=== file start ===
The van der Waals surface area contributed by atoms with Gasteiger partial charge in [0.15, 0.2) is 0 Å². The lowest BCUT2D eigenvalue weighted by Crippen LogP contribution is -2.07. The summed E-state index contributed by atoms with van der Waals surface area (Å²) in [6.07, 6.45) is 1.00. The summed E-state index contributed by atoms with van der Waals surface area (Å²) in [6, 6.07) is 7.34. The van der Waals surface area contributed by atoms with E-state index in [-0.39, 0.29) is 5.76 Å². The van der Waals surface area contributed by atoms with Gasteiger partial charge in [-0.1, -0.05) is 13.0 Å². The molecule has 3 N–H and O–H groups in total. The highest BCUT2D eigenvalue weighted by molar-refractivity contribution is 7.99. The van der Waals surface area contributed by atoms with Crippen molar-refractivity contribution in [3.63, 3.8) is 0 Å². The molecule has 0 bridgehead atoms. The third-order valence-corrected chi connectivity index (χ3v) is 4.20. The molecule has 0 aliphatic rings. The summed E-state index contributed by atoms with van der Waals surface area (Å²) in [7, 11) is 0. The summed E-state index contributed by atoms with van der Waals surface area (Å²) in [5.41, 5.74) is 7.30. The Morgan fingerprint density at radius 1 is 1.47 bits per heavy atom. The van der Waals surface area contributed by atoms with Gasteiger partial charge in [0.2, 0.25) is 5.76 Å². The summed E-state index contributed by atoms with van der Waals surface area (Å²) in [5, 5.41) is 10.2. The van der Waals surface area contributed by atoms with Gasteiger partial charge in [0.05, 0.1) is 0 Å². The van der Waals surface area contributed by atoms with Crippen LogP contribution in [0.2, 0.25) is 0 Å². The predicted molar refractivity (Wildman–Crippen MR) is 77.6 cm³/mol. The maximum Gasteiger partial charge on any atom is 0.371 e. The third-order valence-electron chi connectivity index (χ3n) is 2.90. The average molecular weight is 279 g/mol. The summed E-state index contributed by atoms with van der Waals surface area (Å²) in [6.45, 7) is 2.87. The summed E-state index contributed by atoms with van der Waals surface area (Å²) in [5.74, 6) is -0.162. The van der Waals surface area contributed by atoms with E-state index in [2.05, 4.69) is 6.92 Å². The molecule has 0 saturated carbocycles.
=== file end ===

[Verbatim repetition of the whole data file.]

The van der Waals surface area contributed by atoms with Gasteiger partial charge in [0.15, 0.2) is 0 Å². The lowest BCUT2D eigenvalue weighted by Crippen LogP contribution is -2.07. The summed E-state index contributed by atoms with van der Waals surface area (Å²) in [6.07, 6.45) is 1.00. The summed E-state index contributed by atoms with van der Waals surface area (Å²) in [6, 6.07) is 7.34. The van der Waals surface area contributed by atoms with E-state index in [-0.39, 0.29) is 5.76 Å². The van der Waals surface area contributed by atoms with Gasteiger partial charge in [-0.1, -0.05) is 13.0 Å². The molecule has 3 N–H and O–H groups in total. The highest BCUT2D eigenvalue weighted by molar-refractivity contribution is 7.99. The van der Waals surface area contributed by atoms with Crippen molar-refractivity contribution in [3.63, 3.8) is 0 Å². The molecule has 0 bridgehead atoms. The third-order valence-corrected chi connectivity index (χ3v) is 4.20. The molecule has 0 aliphatic rings. The summed E-state index contributed by atoms with van der Waals surface area (Å²) in [7, 11) is 0. The summed E-state index contributed by atoms with van der Waals surface area (Å²) in [5.41, 5.74) is 7.30. The Morgan fingerprint density at radius 1 is 1.47 bits per heavy atom. The van der Waals surface area contributed by atoms with Gasteiger partial charge in [0.2, 0.25) is 5.76 Å². The summed E-state index contributed by atoms with van der Waals surface area (Å²) in [5, 5.41) is 10.2. The van der Waals surface area contributed by atoms with Gasteiger partial charge in [0.05, 0.1) is 0 Å². The van der Waals surface area contributed by atoms with Crippen LogP contribution in [0.2, 0.25) is 0 Å². The predicted molar refractivity (Wildman–Crippen MR) is 77.6 cm³/mol. The maximum Gasteiger partial charge on any atom is 0.371 e. The third-order valence-electron chi connectivity index (χ3n) is 2.90. The average molecular weight is 279 g/mol. The summed E-state index contributed by atoms with van der Waals surface area (Å²) in [6.45, 7) is 2.87. The summed E-state index contributed by atoms with van der Waals surface area (Å²) in [5.74, 6) is -0.162. The van der Waals surface area contributed by atoms with E-state index in [2.05, 4.69) is 6.92 Å². The molecule has 0 saturated carbocycles.